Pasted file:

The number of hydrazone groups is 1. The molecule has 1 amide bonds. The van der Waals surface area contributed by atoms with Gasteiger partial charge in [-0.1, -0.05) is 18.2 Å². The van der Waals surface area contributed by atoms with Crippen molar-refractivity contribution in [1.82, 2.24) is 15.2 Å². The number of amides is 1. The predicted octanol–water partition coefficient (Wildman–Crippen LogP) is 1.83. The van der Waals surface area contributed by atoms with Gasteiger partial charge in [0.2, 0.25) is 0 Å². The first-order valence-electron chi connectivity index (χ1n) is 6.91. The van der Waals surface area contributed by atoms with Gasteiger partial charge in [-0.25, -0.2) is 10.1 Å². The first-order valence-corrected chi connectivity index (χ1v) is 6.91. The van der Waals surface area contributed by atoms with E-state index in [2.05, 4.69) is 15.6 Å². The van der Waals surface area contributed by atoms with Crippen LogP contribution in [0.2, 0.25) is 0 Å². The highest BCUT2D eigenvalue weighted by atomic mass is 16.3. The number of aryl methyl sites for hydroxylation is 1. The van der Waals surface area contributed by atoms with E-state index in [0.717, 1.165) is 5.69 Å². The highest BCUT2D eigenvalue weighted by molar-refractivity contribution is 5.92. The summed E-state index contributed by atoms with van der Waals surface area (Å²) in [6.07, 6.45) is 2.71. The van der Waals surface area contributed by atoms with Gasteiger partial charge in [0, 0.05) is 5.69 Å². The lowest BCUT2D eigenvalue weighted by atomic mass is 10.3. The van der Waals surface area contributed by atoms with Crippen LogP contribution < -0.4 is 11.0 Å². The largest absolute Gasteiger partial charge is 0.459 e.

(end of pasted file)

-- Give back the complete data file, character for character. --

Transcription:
The number of hydrazone groups is 1. The molecule has 1 amide bonds. The van der Waals surface area contributed by atoms with Gasteiger partial charge in [-0.1, -0.05) is 18.2 Å². The van der Waals surface area contributed by atoms with Crippen molar-refractivity contribution in [1.82, 2.24) is 15.2 Å². The number of amides is 1. The predicted octanol–water partition coefficient (Wildman–Crippen LogP) is 1.83. The van der Waals surface area contributed by atoms with Gasteiger partial charge in [0.2, 0.25) is 0 Å². The first-order valence-electron chi connectivity index (χ1n) is 6.91. The van der Waals surface area contributed by atoms with Gasteiger partial charge in [-0.25, -0.2) is 10.1 Å². The first-order valence-corrected chi connectivity index (χ1v) is 6.91. The van der Waals surface area contributed by atoms with E-state index in [2.05, 4.69) is 15.6 Å². The van der Waals surface area contributed by atoms with Crippen LogP contribution in [0.2, 0.25) is 0 Å². The highest BCUT2D eigenvalue weighted by atomic mass is 16.3. The number of aryl methyl sites for hydroxylation is 1. The van der Waals surface area contributed by atoms with E-state index in [0.717, 1.165) is 5.69 Å². The highest BCUT2D eigenvalue weighted by molar-refractivity contribution is 5.92. The summed E-state index contributed by atoms with van der Waals surface area (Å²) in [6.07, 6.45) is 2.71. The van der Waals surface area contributed by atoms with Gasteiger partial charge in [0, 0.05) is 5.69 Å². The lowest BCUT2D eigenvalue weighted by atomic mass is 10.3. The van der Waals surface area contributed by atoms with Crippen LogP contribution < -0.4 is 11.0 Å². The largest absolute Gasteiger partial charge is 0.459 e.